How Fireworks Can Damage Your Eyes
It is the Holiday Season and that means parties and fireworks will be taking up most of America’s time. But a new study shows that flying debris from the explosion of your firework may be more dangerous to the eye, than the power of the explosion itself.
The cornea which is the transparent front part of the eye that covers the iris, pupil, and anterior chamber is the most vulnerable part of the body when it comes to firework injuries, and also the most common reason for trips to the Emergency Room during the Independence Day And Christmas holiday.
"The eye is the most frequently injured body part [related to use of fireworks] and accounts for more than 2,000 injuries annually," researcher Vanessa Alphonse of Virginia Tech-Wake Forest University in Blacksburg, Va., and colleagues write in the Journal of the American Medical Association.
Using a cadaver the study compared the pressure from the blast of a firework to the injury sustained from the projectile of the firework. The used 18 blasts at three diverse distances which ranged from just under 9 inches to just under 3 inches. A 10-gram charges of gunpowder was used to simulate the blast from a firework explosion. High-speed video showed injuries were caused by unspent explosive material which was projected into the eye. So, the best way to avoid this type of injury is to wear eye protection.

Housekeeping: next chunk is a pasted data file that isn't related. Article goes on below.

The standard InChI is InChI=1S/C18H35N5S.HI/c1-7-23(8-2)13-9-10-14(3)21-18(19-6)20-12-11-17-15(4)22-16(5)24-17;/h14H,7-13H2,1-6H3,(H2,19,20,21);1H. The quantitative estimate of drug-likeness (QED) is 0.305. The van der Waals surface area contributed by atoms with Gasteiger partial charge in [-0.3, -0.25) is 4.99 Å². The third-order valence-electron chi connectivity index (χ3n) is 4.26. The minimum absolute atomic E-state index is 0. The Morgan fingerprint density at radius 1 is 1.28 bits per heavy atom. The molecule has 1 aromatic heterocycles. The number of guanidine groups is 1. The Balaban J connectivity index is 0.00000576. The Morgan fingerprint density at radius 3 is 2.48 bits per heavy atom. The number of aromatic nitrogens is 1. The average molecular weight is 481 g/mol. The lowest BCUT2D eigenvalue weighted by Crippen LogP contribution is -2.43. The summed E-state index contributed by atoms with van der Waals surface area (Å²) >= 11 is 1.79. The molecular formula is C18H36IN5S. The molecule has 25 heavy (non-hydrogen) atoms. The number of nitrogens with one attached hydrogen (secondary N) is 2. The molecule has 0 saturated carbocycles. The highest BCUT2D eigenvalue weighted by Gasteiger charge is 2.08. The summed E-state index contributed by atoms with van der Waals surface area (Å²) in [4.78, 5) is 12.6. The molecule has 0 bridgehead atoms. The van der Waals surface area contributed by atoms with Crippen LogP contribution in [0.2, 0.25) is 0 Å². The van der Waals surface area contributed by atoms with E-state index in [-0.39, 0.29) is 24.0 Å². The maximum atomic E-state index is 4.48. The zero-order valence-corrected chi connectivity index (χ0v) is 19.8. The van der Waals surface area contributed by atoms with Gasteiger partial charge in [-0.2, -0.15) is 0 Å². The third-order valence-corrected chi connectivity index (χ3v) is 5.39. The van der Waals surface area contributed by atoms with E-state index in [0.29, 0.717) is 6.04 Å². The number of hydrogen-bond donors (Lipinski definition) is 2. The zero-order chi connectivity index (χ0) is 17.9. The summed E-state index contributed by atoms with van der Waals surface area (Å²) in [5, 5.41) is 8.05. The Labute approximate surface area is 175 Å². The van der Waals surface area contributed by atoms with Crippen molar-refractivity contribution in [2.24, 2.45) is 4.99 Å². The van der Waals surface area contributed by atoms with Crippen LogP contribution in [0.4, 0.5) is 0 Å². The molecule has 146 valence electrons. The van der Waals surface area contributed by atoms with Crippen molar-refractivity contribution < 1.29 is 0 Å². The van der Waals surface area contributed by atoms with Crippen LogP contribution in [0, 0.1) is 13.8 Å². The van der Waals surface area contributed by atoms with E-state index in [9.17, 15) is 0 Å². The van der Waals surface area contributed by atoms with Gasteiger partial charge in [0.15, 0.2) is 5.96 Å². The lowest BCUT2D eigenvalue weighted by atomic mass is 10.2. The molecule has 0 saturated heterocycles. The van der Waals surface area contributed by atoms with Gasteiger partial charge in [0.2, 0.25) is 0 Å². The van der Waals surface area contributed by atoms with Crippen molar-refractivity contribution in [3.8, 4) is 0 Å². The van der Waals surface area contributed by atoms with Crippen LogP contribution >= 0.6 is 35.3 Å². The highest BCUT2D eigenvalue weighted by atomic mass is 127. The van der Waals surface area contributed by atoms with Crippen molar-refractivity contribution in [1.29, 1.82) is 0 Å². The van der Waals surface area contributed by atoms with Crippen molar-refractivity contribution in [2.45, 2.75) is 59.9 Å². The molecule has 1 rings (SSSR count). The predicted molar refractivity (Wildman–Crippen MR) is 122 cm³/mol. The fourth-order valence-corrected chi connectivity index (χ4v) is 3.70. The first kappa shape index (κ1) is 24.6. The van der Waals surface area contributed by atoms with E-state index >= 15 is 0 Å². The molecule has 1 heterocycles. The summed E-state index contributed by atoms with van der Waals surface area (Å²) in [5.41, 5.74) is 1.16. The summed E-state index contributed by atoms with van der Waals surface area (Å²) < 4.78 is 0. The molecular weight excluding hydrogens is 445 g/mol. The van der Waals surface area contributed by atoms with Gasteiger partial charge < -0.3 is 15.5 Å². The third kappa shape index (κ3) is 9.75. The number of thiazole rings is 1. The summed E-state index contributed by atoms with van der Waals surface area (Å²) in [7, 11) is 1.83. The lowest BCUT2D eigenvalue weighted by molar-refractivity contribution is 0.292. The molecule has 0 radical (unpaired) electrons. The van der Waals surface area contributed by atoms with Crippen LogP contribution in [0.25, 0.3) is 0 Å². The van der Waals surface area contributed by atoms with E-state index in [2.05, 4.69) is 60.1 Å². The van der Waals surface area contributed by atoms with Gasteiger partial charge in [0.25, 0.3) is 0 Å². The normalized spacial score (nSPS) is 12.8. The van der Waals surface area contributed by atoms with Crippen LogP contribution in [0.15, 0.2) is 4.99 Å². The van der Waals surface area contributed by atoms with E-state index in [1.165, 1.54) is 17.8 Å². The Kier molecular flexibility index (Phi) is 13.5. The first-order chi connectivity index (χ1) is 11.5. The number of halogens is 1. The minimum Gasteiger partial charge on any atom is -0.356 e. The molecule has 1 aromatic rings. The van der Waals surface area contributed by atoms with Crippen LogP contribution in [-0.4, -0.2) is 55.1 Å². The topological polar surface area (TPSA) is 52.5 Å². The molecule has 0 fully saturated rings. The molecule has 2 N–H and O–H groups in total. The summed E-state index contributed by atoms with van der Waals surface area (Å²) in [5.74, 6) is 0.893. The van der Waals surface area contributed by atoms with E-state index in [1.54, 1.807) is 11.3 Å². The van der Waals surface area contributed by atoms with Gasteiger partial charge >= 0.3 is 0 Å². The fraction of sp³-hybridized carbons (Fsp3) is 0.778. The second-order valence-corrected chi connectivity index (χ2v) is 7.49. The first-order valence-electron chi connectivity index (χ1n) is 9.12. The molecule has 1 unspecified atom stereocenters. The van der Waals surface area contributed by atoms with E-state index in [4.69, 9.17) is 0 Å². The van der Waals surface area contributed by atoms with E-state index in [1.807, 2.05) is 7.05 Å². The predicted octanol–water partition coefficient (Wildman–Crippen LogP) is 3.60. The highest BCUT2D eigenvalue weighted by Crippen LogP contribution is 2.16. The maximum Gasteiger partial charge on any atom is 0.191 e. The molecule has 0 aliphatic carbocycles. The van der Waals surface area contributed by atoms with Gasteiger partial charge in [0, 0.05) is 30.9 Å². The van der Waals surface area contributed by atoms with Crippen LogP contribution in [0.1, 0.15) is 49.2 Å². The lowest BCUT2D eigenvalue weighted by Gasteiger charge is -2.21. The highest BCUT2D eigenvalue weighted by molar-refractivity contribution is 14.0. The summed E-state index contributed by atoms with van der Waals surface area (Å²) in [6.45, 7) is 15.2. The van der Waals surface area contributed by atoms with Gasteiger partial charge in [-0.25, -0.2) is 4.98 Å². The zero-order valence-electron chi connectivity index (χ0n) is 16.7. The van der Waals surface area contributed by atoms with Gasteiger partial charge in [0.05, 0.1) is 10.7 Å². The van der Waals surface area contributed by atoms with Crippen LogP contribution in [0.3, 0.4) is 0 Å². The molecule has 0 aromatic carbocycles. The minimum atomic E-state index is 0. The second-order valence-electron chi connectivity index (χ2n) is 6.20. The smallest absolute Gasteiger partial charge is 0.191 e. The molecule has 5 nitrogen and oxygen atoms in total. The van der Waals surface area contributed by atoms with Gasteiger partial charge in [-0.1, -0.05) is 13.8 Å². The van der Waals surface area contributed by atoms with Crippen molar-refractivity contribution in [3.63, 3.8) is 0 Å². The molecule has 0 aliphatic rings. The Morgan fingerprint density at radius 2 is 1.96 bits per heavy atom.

Please use the below safety precautions when celebrating this holiday season.
• If you are not wearing eye protection, be sure you move to a safe distance from your launching area after the firework is lit.
• Have a bucket of water close by incase you are hit in the eye, or another body part. Also, in the event a fire starts in the grass. A hose is highly recommended.
• Do not aim fireworks at anyone. Be sure that they are aimed away from people watching.
• Do not hold fireworks in your hand. Set them on the ground to light.
• If you have been drinking excessively, let someone else do the lighting. Explosives and being drunk do not mix.
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